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Three easy steps to buying a car on a budget

2016-09-25 07:00

Justus Visagie

NOT USAIN BOLT: The Tata Bolt hatch 1.2T XT features Multiple air bags, turbo-charging and stability control used to be the domain of luxury cars, but these goodies found their way into people’s cars. Image: Supplied / City Press

Cape Town - If you drive a sedan or SUV, the thought of shrinking your wheels can be painful. These steps will help:

Step 1: Reflect on the benefits of owning a smaller car, such as low fuel consumption, ease of parking and the thought that material possessions don’t bring happiness, but enslave the self.

Step 2: Reflect on the benefits of owning a new car, like its good health, long warranty and possibly even a service plan.

Step 3: Test-drive a modern small car and notice how far they’ve evolved.

Tata Bolt hatch 1.2T XT - R168 000

Because of its overlight steering, it initially feels like you’re piloting a shopping trolley. But once you adjust to that, its many virtues emerge. There’s the easy-to-use, touch screen Harman sound system with Bluetooth and USB, sizeable boot, electric windows all round and comfortable suspension. It also boasts a drive-mode selector that curbs performance to reduce fuel consumption.

The Bolt is powered by a smooth, quiet, turbo-charged 1.2-litre engine. It won’t win gold medals, like Usain, but it trumps the Peugeot and Cross Up! (below) for power. Notable safety equipment are ABS brakes and two air bags.

Its styling is a little bland, but some might prefer its conservative look. And if anyone chirps you about your ride, remind them that Tata owns Jaguar and Land Rover. The Bolt has a five-year/100 000km warranty and the cost of the first two services are included in the purchase price.

Peugeot 208 1.0 Pop ArtR169 900

The Peugeot has more of that big-car feel than any of the others here. It’s similar in size to a VW Polo, but undercuts the (brilliant) base-level Polo by about R50 000, to match the basic Polo Vivo in price. It does feel a little less refined than the pricier 208s, because of its noisier 1-litre, three-cylinder engine. This engine is also less powerful than the Tata Bolt’s and similar in output to the VW Cross Up!. This means it can feel underpowered. It can’t match the Tata for convenience features – for example, only the front windows are electrically powered – but it has a superior braking system with brake assist and brake-force distribution. Like the Tata, it has two air bags.

For all the shopping you can do after getting rid of the BMW, there’s a very generous boot. You’ll love the comfortable, height-adjustable driver’s seat, the dashboard with its premium look, the spacious interior and soft ride. Upkeep is no longer an issue with Peugeot. Parts are readily available and inexpensive. It has a three-year/100 000km warranty.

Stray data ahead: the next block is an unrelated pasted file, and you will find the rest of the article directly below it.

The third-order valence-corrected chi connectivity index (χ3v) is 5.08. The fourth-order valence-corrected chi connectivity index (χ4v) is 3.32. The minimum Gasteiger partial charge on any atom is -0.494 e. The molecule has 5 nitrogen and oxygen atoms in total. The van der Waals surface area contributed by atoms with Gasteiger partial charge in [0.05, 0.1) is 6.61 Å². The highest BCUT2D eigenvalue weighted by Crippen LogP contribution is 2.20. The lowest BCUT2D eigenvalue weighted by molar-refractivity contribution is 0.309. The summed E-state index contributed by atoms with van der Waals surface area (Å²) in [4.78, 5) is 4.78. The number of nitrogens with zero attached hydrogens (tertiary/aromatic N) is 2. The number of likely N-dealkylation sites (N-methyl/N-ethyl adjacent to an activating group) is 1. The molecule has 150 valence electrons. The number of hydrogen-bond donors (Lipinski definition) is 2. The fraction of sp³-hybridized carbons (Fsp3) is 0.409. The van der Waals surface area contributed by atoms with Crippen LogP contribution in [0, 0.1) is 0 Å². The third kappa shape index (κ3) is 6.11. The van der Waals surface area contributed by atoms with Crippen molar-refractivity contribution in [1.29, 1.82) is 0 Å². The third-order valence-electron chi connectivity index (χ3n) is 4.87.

Volkswagen Cross UP! 1.0 - R185 500

So you’re downsizing, but still want a quality, German car. The VW Cross Up!, now available with four doors and not just two, is the answer. Open and shut one of the doors of the Cross Up!, and marvel at its solidity and build quality. Not just that, but it’s a joy to behold, with its silver bumper, chunky alloy wheels and silver roof rails giving it a crossover look. Despite its dimensions, it has a roomy interior and what the boot lacks in surface, it makes up in depth. Safety features include four air bags, stability control and ABS brakes with brake-force distribution.

In typical German car fashion, VW wants you to spend more to get a complete package. For body-paint colours other than white, you’ll pay R950 extra. Upgrading the poverty-spec sound system adds R850, R3 600 or R5 950, depending on your needs and budget. Be grateful for front electric windows, a leather-clad steering wheel and air-con – all included.

Still, it has a compliant ride and is more fun to chuck around than the Tata or Peugeot. It’s a cheerful, invigorating little thing with a warranty of three years or 120 000km.

Fiat 500 0.9 Twinair pop Star auto - R210 900

Like many motorcycles, the latest model Fiat 500 has but a two-cylinder engine. Don’t let this fool you: a potent turbo-charger makes the 500 very quick. But the way it changes gears frustrates. Before it shifts up, it cuts the power, engages the next gear and returns the power. This made my head bob like a chicken’s. Luckily, driving in manual mode does reduce the effect.

Another drawback is the driver’s seat that isn’t height adjustable. The 500 is a safe car, partly because it has seven air bags, electronic stability control and ABS brakes with brake assist and brake-force distribution. It’s a two-door hatchback without much rear legroom for passengers, but the boot is bigger than expected. It has an attractive, easy-to-use infotainment control system with Bluetooth and USB.

Other cool features are rear park-distance sensors, a glass roof and LED daytime running lights.

The 500 is far from perfect, but it’s so powerful, sassy and charming that it might seduce you. Its warranty is valid for three years or 100 000km.

Read more on:    tata  |  fiat  |  peugeot  |  volkswagen  |  cape town  |  new models  |  vw

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